We just need the factory when we want to update the list of existing pools, and by the way, this list is used to ensure that there won’t be duplicate pools. So the create operation that we looked at in the beginning will fail if somebody tries to create a pool that already exists for a pair of tokens that already exist.

Okay, so let’s go back to the close operation.

So the first input is the factory with the close redeemer, second the input is the pool that we want to close. And third input is all the remaining liquidity tokens.

We get two outputs, one is the updated factory. In this case we only had one pool, so the list only contains this one pool, and this is now removed from the list. The second output contains of all the remaining tokens, all the tokens that are still in the pool when it gets closed down.

So the remaining liquidity tokens are burnt and Charlie gets all the remaining tokens from the pool.

Uniswap in Plutus


Code for Uniswap is actually part of the Plutus repository and it is in the plutus-usecases library, split into four modules that are imported by the Plutus.Contracts.Uniswap module - OnChain, OffChain, Types and Pool.

So as the names suggest, OnChain contains the on-chain validation, OffChain contains the off-chain contracts, Types contains common types, and Pool contains the business logic, the calculations, how many liquidity tokens the creator of a pool gets, how many tokens you get when you add liquidity to a pool, how many tokens you get back when you burn liquidity tokens and under which conditions a swap is valid.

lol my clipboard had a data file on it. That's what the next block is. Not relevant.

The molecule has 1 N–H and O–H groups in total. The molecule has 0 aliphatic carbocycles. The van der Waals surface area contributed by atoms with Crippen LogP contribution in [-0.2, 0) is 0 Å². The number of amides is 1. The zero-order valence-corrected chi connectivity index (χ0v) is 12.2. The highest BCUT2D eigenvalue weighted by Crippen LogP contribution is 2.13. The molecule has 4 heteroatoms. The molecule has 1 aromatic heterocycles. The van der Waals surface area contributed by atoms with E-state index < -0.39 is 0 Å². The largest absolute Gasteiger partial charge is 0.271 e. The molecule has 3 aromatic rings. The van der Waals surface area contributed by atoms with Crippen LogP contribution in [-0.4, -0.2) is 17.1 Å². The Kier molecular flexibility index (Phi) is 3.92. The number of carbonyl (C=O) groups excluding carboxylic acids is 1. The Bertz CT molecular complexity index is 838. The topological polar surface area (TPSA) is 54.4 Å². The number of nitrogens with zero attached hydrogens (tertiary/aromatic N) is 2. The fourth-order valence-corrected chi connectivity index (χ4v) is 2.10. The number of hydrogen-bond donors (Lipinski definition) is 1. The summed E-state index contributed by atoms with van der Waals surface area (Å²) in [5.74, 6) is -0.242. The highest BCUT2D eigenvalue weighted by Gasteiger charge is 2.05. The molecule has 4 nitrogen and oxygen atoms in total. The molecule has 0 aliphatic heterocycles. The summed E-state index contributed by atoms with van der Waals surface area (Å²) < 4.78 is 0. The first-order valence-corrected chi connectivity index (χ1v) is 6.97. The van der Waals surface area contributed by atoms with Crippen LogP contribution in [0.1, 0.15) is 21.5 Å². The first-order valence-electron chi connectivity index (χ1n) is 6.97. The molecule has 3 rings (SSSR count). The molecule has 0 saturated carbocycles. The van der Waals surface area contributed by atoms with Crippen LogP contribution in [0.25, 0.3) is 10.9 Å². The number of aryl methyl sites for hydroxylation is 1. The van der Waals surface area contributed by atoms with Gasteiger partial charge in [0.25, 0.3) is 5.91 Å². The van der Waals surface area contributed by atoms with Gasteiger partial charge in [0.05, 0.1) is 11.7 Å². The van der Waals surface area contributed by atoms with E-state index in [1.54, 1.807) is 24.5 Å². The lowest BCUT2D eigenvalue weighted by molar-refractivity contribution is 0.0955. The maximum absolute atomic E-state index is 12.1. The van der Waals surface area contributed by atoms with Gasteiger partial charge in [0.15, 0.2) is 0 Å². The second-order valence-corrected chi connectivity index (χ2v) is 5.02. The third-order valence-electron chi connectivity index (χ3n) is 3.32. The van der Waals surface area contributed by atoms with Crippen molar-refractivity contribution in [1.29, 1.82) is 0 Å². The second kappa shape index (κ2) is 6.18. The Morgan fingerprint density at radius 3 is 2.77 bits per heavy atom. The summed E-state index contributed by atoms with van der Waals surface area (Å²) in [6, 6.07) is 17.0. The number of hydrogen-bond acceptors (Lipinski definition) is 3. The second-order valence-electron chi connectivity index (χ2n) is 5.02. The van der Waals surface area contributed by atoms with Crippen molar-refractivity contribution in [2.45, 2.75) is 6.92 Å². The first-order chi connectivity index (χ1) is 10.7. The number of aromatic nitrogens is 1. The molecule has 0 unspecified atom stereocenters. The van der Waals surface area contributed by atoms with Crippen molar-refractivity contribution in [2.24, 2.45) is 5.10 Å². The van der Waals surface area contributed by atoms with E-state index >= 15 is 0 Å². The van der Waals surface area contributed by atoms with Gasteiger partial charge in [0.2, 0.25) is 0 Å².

We won’t go through all of that in too much detail. It contains nothing we haven’t talked about before, but let’s at least have a brief look.

So let’s look at the Types module first.


U represents the Uniswap coin, the one that identifies the factory.


A and B are used for pool operations where we have these two sorts of tokens inside the pool.


PoolState is the token that identifies a pool, actually in the diagram earlier I said it’s an NFT. By definition, an NFT is something that only exists once. Actually here in the implementation for each pool, an identical coin is created that identifies that pool. So it’s not strictly speaking an NFT.

All the liquidity pools have one coin of that sort.


Liquidity is used for the liquidity tokens that the liquidity providers get.


And all these types are then used in the coin A type. So A is a type parameter, that’s a so-called phantom type. So that means it has no representation at run time. It’s just used to not mix up the various coins to make it easier to see what goes where, so in the datum, a coin is simply an asset class that we have seen before. Recall that AssetClass is a combination of currency symbol and token name.


Then amount is just a wrapper around integer that also contains such a phantom type parameter, so that we don’t confuse amounts for token A and token B, for example.


Then we have some helper functions, for example valueOf for constructing a Value from Coin and Amount. Here, for example, we see the use of this phantom type.

That’s actually a common trick in Haskell because now if you have, for example, pool operations that have two different coins and two different amounts for the different coins. And if the one is tagged with this type capital A and the other with capital B, then normally one could easily confuse them and somehow do operations with the one coin, with the amount for the other, and then make a mistake.

And here the type system enforces that we don’t do that. So we can only use this value of function, for example, if we a coin and an amount with the same tag type tag.

So as I said, that’s a common trick in Haskell, some lightweight type level programming that doesn’t need any fancy GHC extensions.

The unitValue function creates one amount of the given coin and isUnity checks whether this coin is contained in the value exactly once,